Saturday, 6 February 2010

Mandatory uber ignorance

I came across this article and at first I thought it seemed a sensible idea: making cigarettes self-extinguish with the view to reducing deaths through domestic fires.

From the governments own figures it seems that dwelling fire deaths have reduced from 731 in 1988 to 190 in 2007. This has been mainly due to fire-retardant furniture and smoke alarms which now appear in 80% of the homes.

RoSPA (The Royal Society for the Prevention of Accidents) indicates that due to the recession, there is a sharp rise in fire deaths as a result of “smoker’s materials” in Scotland, with alcohol being a contributory factor.

An interesting observation suggesting the Law of Unintended Consequences is alive and well:

“Ahead of the introduction of the smoking ban in 2006, some concerns were raised about the potential for an increase in fire deaths. We do not know whether the ban was directly linked to the rise in deaths, but it, together with the economic situation and efforts to tackle binge drinking, could mean people are now more inclined to stay at home to drink"

I did a quick bit of research into these reduced ignition propensity (RIP) cigarettes and was expecting the introduction or a fire-retardant chemical in there, but instead, it is a simple mechanism whereby ultra-thin concentric bands or 'speed bumps' are introduced in the cigarette paper in order to restrict oxygen access to the burning end of the cigarette.

Now, overall the campaigning, the government adverts, the smoke detectors, the fire regulations, lobbying have all come together to reduce deaths which is a good thing and I’m not going to comment or criticise this directly in any way.

What I am curious about is the overlap between educating people, manufacturing of safety devices and enforcement of legislation. The example above has a mixture of all three entities. So what is better: a pincer movement from all three, more education than legislation or more legislation than education?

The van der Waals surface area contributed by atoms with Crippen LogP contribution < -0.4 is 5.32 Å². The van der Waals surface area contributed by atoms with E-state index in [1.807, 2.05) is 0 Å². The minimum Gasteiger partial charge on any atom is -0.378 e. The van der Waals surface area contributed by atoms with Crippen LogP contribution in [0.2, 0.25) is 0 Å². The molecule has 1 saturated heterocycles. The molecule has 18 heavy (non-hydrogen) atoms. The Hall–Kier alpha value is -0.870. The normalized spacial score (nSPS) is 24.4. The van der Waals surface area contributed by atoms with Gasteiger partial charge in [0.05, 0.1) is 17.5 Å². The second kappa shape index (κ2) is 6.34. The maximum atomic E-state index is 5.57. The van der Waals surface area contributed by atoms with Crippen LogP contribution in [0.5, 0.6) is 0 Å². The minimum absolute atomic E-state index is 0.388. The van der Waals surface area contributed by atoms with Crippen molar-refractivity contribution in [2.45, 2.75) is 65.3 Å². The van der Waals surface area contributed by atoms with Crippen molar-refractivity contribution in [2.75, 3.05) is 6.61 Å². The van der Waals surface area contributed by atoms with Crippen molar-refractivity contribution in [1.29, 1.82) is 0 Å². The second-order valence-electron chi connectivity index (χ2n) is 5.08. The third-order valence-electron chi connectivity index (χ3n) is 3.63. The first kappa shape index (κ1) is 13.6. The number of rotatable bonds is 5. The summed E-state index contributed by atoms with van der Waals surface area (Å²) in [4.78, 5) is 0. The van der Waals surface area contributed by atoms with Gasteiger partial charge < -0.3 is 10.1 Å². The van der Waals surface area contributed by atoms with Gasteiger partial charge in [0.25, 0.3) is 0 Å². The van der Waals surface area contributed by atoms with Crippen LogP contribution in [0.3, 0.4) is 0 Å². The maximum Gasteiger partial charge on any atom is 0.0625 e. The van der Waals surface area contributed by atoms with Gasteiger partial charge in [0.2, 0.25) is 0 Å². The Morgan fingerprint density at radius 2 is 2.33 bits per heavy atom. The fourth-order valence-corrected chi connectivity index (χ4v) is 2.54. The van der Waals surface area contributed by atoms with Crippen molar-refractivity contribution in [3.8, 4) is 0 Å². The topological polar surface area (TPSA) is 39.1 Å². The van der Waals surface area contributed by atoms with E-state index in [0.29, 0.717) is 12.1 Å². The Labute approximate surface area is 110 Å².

To my more libertarian mindset, I would prefer to see more education than legislation, but would more legislation would be more efficient, quicker and possibly cheaper than education? Could we eventually achieve the same results with education alone? Maybe, eventually and probably helped by safety devices but would there be more deaths in the process?

Would safety devices absolve the individual from thinking about their own actions in the future, creating a sense of false expectation in their everyday lives?

For me, this symbolises in a small way, the struggle of Libertarianism versus Authoritarianism we see in so many aspects of our lives. Some see legislation as unnecessarily authoritative. Some see legislation as a social panacea to curing all our ills. We know from experience one exclusively over the other usually provides an unsatisfactory outcome.

Perhaps a perpetual balance of all three is simply the way things are as it reflects the myriad ways that human beings think and carry out their lives in the way that they feel fit.

What do you, dear reader, think?

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